It was a really tough year for Gasly last year, but his triumphs late in the year in the Toro Rosso should have reminded everyone of his tremendous talent. This year, he’ll be focused on emerging as the clear number one driver at Alpha Tauri and finding himself a stronger seat in 2021 – even if that’s outside of the Red Bull program.

14 – Kimi Raikkonen, Alfa Romeo

Don’t expect the F1 veteran to change much success-wise from last year, but it’s nice to have him remain on the grid. Will this be his final season?

15 – Daniil Kvyat, Alpha Tauri

Really solid, with one great race. That’s how to best describe Kvyat’s 2019, and he’s likely to continue that road this season as long as he continues to avoid the mistakes that have bothered him during his career. The Alpha Tauri’s historically prone to bursts of surprising speed, and that could benefit both drivers in the shortened season.

16 – George Russell, Williams

Russell’s almost certainly going to be hanging out near the back of the grid again, which is a shame, but his status as a future star isn’t changing soon. There’s results in his future, and he just needs to focus on that while he aims to outscore his rookie teammate in 2020.

17 – Romain Grosjean, Haas

Mistakes again were unfortunately the highlight for the speedy F1 veteran. He’s got a ton of talent – it’s not a mistake that he’s been in the sport so long – but he really needs to prove to his team that he’s willing to put in the work to consistently improve on the track. He also absolutely can not be part of any incidents with teammate Kevin Magnussen.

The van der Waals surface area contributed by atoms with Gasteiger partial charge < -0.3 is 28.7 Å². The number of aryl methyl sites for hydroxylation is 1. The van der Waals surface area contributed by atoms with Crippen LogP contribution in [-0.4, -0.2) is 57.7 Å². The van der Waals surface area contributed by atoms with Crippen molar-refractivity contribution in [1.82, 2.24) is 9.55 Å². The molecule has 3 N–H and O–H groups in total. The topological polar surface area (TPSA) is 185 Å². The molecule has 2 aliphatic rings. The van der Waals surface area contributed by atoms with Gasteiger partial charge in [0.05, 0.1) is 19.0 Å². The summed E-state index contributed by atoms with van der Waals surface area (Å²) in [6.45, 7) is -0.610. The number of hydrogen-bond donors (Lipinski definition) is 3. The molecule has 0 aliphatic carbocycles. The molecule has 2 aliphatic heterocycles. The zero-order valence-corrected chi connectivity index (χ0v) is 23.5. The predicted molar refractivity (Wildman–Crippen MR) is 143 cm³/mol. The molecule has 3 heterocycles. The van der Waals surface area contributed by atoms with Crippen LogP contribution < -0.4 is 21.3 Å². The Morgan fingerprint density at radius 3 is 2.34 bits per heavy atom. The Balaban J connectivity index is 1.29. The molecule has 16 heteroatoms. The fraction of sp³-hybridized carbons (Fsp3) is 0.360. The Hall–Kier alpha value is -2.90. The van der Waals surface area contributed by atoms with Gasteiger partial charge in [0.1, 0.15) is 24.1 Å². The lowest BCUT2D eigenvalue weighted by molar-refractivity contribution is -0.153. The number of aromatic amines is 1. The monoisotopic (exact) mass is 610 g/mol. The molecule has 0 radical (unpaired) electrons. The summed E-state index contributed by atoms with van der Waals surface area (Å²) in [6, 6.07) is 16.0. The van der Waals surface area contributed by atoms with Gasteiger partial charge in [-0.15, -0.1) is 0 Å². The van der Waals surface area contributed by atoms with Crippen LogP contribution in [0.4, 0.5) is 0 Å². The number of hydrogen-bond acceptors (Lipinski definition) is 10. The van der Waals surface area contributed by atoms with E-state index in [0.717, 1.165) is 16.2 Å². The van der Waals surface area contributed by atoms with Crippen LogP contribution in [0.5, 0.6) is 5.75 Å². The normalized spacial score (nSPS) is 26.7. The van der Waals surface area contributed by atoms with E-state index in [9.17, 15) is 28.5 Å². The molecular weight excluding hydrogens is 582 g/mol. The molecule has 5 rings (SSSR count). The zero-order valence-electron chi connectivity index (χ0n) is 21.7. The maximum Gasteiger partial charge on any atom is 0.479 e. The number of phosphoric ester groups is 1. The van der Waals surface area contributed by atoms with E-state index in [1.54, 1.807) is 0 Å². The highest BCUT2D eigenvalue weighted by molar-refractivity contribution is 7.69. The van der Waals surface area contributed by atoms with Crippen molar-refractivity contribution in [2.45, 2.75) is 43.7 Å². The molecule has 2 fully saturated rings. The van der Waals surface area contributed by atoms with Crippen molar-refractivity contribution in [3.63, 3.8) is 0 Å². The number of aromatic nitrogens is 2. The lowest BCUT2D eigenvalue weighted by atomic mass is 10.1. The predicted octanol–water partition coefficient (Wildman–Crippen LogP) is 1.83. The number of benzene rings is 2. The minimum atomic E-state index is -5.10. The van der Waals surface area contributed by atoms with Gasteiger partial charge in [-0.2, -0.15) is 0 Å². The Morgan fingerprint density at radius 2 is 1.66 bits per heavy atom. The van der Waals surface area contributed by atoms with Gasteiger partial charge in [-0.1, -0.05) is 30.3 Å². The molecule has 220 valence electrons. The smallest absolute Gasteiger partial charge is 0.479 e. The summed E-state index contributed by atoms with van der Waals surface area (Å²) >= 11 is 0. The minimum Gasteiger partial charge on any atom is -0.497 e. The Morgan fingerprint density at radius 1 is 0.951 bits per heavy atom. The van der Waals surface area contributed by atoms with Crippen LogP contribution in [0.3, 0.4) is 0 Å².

18 – Lance Stroll, Racing Point

Stroll’s actually a fairly strong racer – he gained 38 positions on first laps last season – but he’s a notably weak qualifier, and that’s held him back from getting better results. He’s strong in the rain races, and it’s not too late for him to realize his potential, but it hasn’t really arrived yet for him for the most part.

19 – Antonio Giovinazzi, Alfa Romeo

The Italian wasn’t in the running for the briefly vacant Ferrari seat for 2021, but in fairness to him, he’s still only entering his second full season in the sport. It’s fair to say that no one’s really seen his ceiling, but he may want to prove that statement on the track sooner rather than later to risk avoiding the hot seat. Mick Schumacher is on the way, and he will get a chance at some point.

20 – Nicholas Latifi, Williams

Latifi was one of the most consistent presences for fans to watch in the Virtual Grand Prix, so it’s not a completely blind view for what to expect, but no one really knows what to expect from him in the Williams car this year – especially since it’s almost certainly going to be sticking around the back. It will also be difficult to go head-to-head against former competitor George Russell, but it could have big rewards if he were to beat him in the teammate matchup.